A friend posts a photo with that line painted on a cracked wall in neat block letters with the shadows of trees running through the image. I write it on the back of my life vest in neat block letters.
I am going canoeing. My big show is ready and worrying about it won't make it readier. I pack my gear (or rather, I grab my gear that is always packed and ready to go). It begins to drizzle, and I grab my gear faster. I love the rain. If I ever move from here I will probably miss the rain as much as I miss the snowy winters of the place where I grew up.
At the big lake, a woman arrives for her mile swim as I am getting ready. She is happy. Just like me with my canoe, she is happy by swimming in the open water of the big lake. I can tell. We exchange just a sentence or two. She is in the water and on her way.
The drizzle closes down the lake, the distant obstructions of the city disappear just as the even more distant peaks of Mt. Baker and Mt. Rainier do. The world softens, it eases up and lets the imagination stretch.
A favorable wind blows me in my desired direction as I put my paddle down across the gunwales and write in my notebook.
The first bird of note is a female common merganser. It is a rare bird to see here at this time of year, although they are plentiful in winter. I suppose there are a few near the mouth of the Cedar River at the south end of the big lake. Rivers suit there carnivore tastes much better during summer.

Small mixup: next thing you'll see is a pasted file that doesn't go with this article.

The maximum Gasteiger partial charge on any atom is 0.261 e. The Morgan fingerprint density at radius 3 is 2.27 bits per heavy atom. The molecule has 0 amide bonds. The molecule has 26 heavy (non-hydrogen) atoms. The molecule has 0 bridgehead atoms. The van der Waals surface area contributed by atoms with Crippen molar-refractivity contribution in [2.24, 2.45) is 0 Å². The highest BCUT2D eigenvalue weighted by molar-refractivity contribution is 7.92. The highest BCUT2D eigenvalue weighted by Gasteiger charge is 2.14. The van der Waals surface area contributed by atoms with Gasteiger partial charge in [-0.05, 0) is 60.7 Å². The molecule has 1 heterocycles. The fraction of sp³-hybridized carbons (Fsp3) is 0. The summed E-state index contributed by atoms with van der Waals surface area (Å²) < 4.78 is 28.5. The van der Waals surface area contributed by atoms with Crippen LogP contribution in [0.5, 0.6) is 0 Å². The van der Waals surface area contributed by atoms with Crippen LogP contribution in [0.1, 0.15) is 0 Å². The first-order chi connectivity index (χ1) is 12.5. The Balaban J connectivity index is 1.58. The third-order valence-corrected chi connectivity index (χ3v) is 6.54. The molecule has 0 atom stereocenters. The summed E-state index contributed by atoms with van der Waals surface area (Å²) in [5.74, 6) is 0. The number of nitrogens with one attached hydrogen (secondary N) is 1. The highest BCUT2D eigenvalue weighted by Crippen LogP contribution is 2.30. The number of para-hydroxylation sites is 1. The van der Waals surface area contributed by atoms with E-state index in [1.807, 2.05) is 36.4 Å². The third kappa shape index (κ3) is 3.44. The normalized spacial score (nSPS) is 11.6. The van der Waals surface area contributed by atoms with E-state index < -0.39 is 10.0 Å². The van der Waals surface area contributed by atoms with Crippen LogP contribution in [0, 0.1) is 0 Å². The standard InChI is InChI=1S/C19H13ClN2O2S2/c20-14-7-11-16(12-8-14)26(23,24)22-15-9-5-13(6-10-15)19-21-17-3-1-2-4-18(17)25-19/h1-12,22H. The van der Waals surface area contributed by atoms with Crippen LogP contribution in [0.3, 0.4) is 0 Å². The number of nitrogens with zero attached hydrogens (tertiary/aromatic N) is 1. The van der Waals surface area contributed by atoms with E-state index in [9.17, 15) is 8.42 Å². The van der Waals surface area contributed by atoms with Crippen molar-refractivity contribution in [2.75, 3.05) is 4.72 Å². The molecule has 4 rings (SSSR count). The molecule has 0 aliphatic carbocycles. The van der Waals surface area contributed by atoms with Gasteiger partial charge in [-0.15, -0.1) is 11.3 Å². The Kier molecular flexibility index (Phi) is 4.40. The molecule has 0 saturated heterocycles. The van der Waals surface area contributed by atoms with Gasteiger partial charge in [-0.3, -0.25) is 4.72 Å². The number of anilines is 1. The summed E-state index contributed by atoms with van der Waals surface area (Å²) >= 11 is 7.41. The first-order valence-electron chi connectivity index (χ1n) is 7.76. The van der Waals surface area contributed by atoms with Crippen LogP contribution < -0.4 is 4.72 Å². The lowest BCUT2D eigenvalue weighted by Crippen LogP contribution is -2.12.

At Potlatch Point an eagle with something in its talons flies by. It is on a beeline for the south nest. I am on a beeline for the NE lagoon. As I near, I find one of the north nest eagles at the lunch counter. It gets up when I am still some distance, but it is clearly the huge female.
While circling the bay, I find an immature bald eagle in a birch on Birch Island. A lot of Canada geese are right below it. The geese do this fairly often and it always looks odd to me. But, it is a foolish eagle that will mess with a full-grown goose as a goose is capable of breaking an eagle's wing...a fatal injury.
I run once through the east marsh and south lagoon. I leave the water at the west end of the ancient portage. On the way home, I run into the man with the crutch and the little lap dog, right at the steepest cobblestone section of the portage, where I have always found them. It has been some time since I've seen them. I stop and we talk for a minute or two.
Historic Paddle Photo: 1907 - With Gun and Guide
7 hours ago